The Symbiotic Relationship Between Misandry and Power

by Welmer on July 12, 2010

Not long ago, I had a vivid dream in which I was given the opportunity to confront someone who had done me wrong. There were several characters who were encouraging me to air my grievances and to act on them. They were even amplifying them, blowing things out of proportion and getting me worked up. As I went down the list of injustices, growing angrier and more indignant, I eventually reached a point where I lashed out and struck the object of my rage. At this point, everything changed, and now I was the guilty party. My feelings of anger changed immediately to fear and guilt.

It sounds like a simple dream, but it gave me a bit of insight into how people justify treating others badly, abusing them, and doing them harm. It seems obvious on the face of it that an object of scorn, fear and hatred will receive harsh treatment, but we tend to assume that we are rational people who are not susceptible to a base appeal to emotion. However, on some level it affects all of us. Perhaps the effect is subtle for the individual, but mass society magnifies it, and then politicizes it, and then it takes on a life of its own.

The demonization of men in our society is a case in point. At first it seemed that just a few crazy feminists were making ineffectual noise out there, but some of what they said struck a chord with a lot of women. It must not have been too hard to play to women’s insecurities in the early days of second wave feminism, when women were still largely dependent on men for both financial and physical security. I can’t exactly put myself in a woman’s shoes, but I can imagine that being surrounded by stronger people with more wealth and political power would be a bit disconcerting. Relying on these people might seem a bit risky, especially during the culturally and sexually anarchic time of the 1960s and 70s. Playing to women’s fears and anger at their plight right at that time would be an astute political move, so savvy activists and politicians did just that.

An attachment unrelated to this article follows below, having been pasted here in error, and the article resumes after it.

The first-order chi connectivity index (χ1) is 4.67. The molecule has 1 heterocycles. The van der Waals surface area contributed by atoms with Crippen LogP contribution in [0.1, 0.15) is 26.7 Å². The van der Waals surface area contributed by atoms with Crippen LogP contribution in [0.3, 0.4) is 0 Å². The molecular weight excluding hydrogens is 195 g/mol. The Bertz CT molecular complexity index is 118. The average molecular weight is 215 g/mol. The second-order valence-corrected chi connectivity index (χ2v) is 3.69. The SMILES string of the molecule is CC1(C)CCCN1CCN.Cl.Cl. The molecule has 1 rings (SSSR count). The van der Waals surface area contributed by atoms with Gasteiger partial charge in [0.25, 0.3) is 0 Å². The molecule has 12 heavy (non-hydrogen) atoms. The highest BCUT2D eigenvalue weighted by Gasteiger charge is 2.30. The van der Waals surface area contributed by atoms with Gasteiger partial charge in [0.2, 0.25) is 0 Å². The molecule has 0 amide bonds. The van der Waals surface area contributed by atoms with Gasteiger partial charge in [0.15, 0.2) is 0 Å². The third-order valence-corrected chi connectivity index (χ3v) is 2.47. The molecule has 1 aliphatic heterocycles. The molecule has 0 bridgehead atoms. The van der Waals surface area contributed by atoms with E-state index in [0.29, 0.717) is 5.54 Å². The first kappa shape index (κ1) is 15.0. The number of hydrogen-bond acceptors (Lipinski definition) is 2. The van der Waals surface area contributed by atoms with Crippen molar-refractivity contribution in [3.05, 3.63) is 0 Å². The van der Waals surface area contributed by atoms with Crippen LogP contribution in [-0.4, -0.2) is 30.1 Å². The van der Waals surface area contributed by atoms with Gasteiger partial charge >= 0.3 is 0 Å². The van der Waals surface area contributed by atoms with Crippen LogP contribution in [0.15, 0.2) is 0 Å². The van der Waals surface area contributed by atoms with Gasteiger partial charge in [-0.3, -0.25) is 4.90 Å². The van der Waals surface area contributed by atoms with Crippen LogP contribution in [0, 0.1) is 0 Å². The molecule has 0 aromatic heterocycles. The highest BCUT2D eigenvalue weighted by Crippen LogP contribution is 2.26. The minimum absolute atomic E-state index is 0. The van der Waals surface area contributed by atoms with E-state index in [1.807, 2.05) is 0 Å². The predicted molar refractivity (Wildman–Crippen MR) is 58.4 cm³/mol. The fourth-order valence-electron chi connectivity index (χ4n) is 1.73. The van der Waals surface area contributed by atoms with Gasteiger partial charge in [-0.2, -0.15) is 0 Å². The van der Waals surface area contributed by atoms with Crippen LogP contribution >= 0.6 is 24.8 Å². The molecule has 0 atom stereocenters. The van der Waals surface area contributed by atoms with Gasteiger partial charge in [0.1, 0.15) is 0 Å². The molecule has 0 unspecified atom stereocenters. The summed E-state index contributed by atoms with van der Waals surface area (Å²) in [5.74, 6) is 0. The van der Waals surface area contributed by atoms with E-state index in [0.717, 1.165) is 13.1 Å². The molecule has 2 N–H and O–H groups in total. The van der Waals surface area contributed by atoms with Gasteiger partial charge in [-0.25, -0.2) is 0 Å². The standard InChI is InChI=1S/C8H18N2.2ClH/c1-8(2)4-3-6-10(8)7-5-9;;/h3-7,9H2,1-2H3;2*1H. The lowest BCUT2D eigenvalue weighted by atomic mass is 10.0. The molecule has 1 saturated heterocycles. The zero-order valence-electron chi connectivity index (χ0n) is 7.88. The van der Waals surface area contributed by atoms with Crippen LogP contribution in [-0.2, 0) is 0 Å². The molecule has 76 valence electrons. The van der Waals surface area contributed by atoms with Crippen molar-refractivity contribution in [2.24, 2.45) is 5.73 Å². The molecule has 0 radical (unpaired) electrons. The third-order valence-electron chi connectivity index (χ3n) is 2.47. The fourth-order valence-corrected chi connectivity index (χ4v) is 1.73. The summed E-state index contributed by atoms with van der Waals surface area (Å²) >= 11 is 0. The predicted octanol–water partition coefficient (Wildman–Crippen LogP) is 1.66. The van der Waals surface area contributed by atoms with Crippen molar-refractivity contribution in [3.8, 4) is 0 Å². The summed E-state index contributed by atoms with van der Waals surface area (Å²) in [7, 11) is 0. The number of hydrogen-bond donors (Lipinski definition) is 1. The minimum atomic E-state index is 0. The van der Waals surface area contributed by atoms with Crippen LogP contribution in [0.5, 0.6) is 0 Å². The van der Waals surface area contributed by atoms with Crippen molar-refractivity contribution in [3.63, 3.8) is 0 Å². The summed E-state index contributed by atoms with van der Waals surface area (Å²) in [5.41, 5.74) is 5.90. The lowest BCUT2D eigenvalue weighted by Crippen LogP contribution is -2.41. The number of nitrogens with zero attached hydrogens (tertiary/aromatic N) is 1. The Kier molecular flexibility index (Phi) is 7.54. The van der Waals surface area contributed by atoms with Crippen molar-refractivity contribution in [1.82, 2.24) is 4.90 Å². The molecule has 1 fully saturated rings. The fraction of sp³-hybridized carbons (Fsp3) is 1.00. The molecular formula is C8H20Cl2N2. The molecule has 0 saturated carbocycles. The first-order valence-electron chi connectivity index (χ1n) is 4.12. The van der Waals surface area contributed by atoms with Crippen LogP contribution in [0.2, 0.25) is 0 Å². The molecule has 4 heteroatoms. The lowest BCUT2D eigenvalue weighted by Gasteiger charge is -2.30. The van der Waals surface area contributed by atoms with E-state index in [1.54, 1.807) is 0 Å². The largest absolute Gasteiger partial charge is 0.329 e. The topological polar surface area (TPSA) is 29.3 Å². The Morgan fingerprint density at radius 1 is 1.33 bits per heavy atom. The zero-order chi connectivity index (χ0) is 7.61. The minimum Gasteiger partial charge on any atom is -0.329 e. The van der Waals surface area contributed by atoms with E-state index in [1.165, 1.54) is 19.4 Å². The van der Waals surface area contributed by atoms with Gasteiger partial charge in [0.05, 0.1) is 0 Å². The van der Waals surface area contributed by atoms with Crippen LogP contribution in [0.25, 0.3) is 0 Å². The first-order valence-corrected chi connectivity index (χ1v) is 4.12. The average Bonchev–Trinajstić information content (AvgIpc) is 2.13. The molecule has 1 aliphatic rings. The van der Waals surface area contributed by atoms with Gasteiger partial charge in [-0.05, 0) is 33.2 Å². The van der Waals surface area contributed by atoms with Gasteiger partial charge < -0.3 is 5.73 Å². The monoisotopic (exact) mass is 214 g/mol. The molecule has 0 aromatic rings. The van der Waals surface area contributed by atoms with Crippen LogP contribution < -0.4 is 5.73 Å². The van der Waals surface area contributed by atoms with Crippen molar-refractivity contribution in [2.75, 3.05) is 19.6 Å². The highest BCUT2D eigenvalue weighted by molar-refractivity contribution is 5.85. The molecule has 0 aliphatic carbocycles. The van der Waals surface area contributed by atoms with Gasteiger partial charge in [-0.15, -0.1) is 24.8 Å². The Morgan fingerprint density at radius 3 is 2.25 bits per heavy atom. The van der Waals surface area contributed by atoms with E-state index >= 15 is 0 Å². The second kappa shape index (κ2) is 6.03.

After the breakthrough in the late 60s, there was a crescendo of anti-male hatred that grew at least until the 1990s, when it culminated in some of the most abusive and punitive laws ever passed in the United States. Some other countries followed suit – most notably Australia and Canada – but none went quite so far. It only took a few decades of vilification of men to twist social policy into a truly oppressive instrument of punishment and resource extraction. And, paradoxically, it didn’t take outright misandry or radicalism on the part of most women, or even a majority, but rather only a little fear and a little anger in enough of them to sway their votes. And all it took to place those seeds in women’s minds was a few activists, a few movies and a few sensational stories.

Perhaps this is one of the inherent dangers of representative democracy in mass society. Shocking stories are transmitted instantly, blown out of proportion and turned into common experiences. Subtle undercurrents of fear and discontent are exploited by politicians for a crucial edge in elections. Promises are made, laws are passed, and in some cases the negative fallout can even appear to justify legislative fiascoes. Power is gained, above all, by exploiting, encouraging, and amplifying emotions — positive or negative is of little consequence if it can get votes and bring in the money.

In this light, it is easier to see how misandry has been exploited for over a generation — women’s emotions have been fuel for the generation of political power. Misandry has made careers, elected presidents, and influenced the makeup of the Supreme Court. However, as my dream suggested, there is a dark side side to this. These emotions eventually culminated in action, and many men have been at the receiving end of this pent up hatred and anger. Just as the few sensational crimes become a common experience, so does the generalized hatred of men.

And so the fear and frustration – some of which was doubtless justified – has resulted in a great deal of injustice. Men are automatically suspect, their due process rights are ignored, and they are dispossessed without a hint of guilt. After years of being painted as the enemy, it was inevitable that men would eventually be treated that way.

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